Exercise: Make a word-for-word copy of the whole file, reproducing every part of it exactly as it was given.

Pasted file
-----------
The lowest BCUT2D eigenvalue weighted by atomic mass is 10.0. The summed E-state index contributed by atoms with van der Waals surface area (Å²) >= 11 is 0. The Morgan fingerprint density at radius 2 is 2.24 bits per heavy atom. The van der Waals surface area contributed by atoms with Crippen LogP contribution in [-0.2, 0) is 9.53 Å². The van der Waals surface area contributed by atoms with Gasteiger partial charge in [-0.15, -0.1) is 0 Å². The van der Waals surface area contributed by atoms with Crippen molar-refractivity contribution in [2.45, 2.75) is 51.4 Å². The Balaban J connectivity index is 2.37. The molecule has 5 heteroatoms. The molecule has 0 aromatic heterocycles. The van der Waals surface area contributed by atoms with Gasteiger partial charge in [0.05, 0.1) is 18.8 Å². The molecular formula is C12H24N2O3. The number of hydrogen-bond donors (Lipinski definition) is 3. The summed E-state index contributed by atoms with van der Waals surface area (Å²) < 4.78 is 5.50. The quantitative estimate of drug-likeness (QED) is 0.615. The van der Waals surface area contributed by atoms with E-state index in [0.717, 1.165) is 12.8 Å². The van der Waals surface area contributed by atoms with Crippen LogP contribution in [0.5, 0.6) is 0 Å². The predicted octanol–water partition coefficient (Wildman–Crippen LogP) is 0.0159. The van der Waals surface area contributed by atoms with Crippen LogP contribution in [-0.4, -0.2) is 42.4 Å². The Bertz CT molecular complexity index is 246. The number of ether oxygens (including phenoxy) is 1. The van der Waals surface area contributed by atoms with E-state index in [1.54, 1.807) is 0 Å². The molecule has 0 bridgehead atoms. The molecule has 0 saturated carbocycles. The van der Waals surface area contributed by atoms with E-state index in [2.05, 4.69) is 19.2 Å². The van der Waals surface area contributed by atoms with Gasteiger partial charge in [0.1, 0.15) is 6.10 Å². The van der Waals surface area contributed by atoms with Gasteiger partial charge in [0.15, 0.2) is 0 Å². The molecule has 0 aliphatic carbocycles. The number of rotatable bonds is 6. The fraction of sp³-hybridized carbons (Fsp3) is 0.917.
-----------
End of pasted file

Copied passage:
The lowest BCUT2D eigenvalue weighted by atomic mass is 10.0. The summed E-state index contributed by atoms with van der Waals surface area (Å²) >= 11 is 0. The Morgan fingerprint density at radius 2 is 2.24 bits per heavy atom. The van der Waals surface area contributed by atoms with Crippen LogP contribution in [-0.2, 0) is 9.53 Å². The van der Waals surface area contributed by atoms with Gasteiger partial charge in [-0.15, -0.1) is 0 Å². The van der Waals surface area contributed by atoms with Crippen molar-refractivity contribution in [2.45, 2.75) is 51.4 Å². The Balaban J connectivity index is 2.37. The molecule has 5 heteroatoms. The molecule has 0 aromatic heterocycles. The van der Waals surface area contributed by atoms with Gasteiger partial charge in [0.05, 0.1) is 18.8 Å². The molecular formula is C12H24N2O3. The number of hydrogen-bond donors (Lipinski definition) is 3. The summed E-state index contributed by atoms with van der Waals surface area (Å²) < 4.78 is 5.50. The quantitative estimate of drug-likeness (QED) is 0.615. The van der Waals surface area contributed by atoms with E-state index in [0.717, 1.165) is 12.8 Å². The van der Waals surface area contributed by atoms with Crippen LogP contribution in [0.5, 0.6) is 0 Å². The predicted octanol–water partition coefficient (Wildman–Crippen LogP) is 0.0159. The van der Waals surface area contributed by atoms with Crippen LogP contribution in [-0.4, -0.2) is 42.4 Å². The Bertz CT molecular complexity index is 246. The number of ether oxygens (including phenoxy) is 1. The van der Waals surface area contributed by atoms with E-state index in [1.54, 1.807) is 0 Å². The molecule has 0 bridgehead atoms. The molecule has 0 saturated carbocycles. The van der Waals surface area contributed by atoms with E-state index in [2.05, 4.69) is 19.2 Å². The van der Waals surface area contributed by atoms with Gasteiger partial charge in [0.1, 0.15) is 6.10 Å². The van der Waals surface area contributed by atoms with Gasteiger partial charge in [0.15, 0.2) is 0 Å². The molecule has 0 aliphatic carbocycles. The number of rotatable bonds is 6. The fraction of sp³-hybridized carbons (Fsp3) is 0.917.